Disease threatens most endangered feline species Iberian lynx
* From: AFP
* March 09, 2010 10:21PM
THE Iberian lynx, the world’s most endangered feline species, is under renewed threat.
The threat comes from a disease affecting animals born in breeding centres in Spain, the Lynx Conservation Program said today.
Three of the 72 animals in captivity have died since December from Chronic Kidney Disease.
More than one third of the animals in the two breeding centres have also shown symptoms of CKD, which only affects those in captivity.
Veterinarians from the program “are working and consulting with experts to try to find the possible origin of the CKD, as well as trying to put in place measures that could prevent the emergence of new cases.
“For now, the focus is on maintaining and providing palliative care to the high percentage of the population affected by this disease.”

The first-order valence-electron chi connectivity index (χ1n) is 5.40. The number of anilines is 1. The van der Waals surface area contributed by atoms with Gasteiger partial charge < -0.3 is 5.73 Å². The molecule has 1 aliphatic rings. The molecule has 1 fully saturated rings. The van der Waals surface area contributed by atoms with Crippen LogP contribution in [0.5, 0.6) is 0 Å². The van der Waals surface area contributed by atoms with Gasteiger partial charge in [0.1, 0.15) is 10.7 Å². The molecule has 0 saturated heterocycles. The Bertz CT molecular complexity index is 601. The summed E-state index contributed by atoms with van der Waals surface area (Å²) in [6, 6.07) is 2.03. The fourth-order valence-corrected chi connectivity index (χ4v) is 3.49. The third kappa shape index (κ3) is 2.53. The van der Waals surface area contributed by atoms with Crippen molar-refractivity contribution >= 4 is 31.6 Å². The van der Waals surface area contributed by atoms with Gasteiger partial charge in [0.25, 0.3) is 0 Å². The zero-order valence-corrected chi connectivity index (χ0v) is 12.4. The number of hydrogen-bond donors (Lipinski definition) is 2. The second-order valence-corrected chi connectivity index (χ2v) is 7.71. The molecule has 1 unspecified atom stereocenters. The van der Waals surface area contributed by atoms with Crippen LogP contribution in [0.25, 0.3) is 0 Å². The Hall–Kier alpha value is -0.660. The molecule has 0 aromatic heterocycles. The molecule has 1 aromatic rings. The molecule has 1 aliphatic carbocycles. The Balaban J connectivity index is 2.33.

The program, launched in 2003, is aimed at producing enough lynxes in captivity so they can be reintroduced to the wild, a project that was to start this year.
Barely 200 Iberian lynxes are believed to remain in the wild, mostly in protected areas of southern Spain.
At the start of the 20th century there were around 100,000 in Spain and Portugal.
But urban development, hunting, and most of all a dramatic decline due to disease in the number of wild rabbits, the lynx’s main prey, have sharply reduced the numbers of the spotted cats, which can grow to about one metre in length.
The International Union for Conservation of Nature now lists the species as “critically endangered” – the highest category of risk for a wild animal.
Learn more about big cats and Big Cat Rescue at http://bigcatrescue.org
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